Backwater

This poem won First place in the 2020 2-Day Poem Contest

Near rain. The man on the dike is back again
feeding pigeons full loaves of sourdough
among other scraps belonging in a compost bin.
Below him, soft plumes of the eggplant

slough slither into nightfall. Dark bellies
of clouds sail in, bootlegging the sun.
As children we played in this water, wrongly
called it the river. Tossed rocks at herons.
Cupped minnows in our hands. Our bodies
were slick with silt, patterned with innocence like a sea
turtle’s carapace. Heavy with bread, the birds
succumb to lethargy and lay
around him in peristeronic puddles, pale
as cherry blossoms. There’s no good way
to tell someone they’re killing the thing they love.
Just last week, I tore a muscle
from my favourite paperback, overwatered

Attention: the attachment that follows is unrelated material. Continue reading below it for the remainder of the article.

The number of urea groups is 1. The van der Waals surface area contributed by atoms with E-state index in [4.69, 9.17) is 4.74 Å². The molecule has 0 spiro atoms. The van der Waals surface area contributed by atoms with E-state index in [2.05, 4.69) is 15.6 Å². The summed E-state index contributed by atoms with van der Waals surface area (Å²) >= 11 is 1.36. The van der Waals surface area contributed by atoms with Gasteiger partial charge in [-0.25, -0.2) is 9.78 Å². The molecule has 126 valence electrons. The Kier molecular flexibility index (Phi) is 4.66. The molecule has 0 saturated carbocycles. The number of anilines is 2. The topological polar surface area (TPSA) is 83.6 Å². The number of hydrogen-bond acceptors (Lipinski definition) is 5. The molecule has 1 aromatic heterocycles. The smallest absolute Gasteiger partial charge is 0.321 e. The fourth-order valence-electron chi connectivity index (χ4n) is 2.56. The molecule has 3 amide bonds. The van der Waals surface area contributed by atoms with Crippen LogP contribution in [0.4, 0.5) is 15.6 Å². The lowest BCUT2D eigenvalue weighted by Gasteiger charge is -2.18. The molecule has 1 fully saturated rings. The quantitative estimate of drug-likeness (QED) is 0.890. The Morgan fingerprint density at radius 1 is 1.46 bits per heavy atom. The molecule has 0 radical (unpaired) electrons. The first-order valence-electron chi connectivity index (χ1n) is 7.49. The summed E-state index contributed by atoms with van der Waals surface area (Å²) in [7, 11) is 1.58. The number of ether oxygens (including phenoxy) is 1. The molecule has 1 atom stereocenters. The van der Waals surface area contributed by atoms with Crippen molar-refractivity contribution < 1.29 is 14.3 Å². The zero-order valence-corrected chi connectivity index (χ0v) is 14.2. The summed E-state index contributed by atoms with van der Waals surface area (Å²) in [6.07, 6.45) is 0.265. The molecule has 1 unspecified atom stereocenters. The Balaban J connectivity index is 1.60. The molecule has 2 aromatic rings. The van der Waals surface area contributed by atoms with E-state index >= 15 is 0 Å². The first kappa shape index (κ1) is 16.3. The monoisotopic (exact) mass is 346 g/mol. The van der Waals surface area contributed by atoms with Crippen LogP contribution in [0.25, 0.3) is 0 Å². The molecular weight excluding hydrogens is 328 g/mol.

my youngest aloe plant until its arms hung
in the criss-cross shrug of an octothorpe.
A friend tells me all loneliness can be cured
by an animal, but my apartment is small
and allows only pet fish. I used to love
watching them at pet stores. Separated
into backlit tanks like absent television channels
now makes me sad. Reminds me of the cracked eggshell
walls surrounding my own living room, the glass
windows leading only to air, grass
far, far below. I have realized there are so many ways
to be trapped inside your own life. The past, for me,
a delta of honey and vinegar. What does it mean
to exist is a question I keep asking
with the river water of my life.

Published online July 07 2020.

This poem was a winner in CV2’s annual 2-Day Poem Contest. Every April, CV2 challenges players to create a new original poem that uses all 10 words of our choosing. It’s poetry under pressure for prizes, publication, and personal bests. Learn how to sign up for the next 2-Day Poem Contest.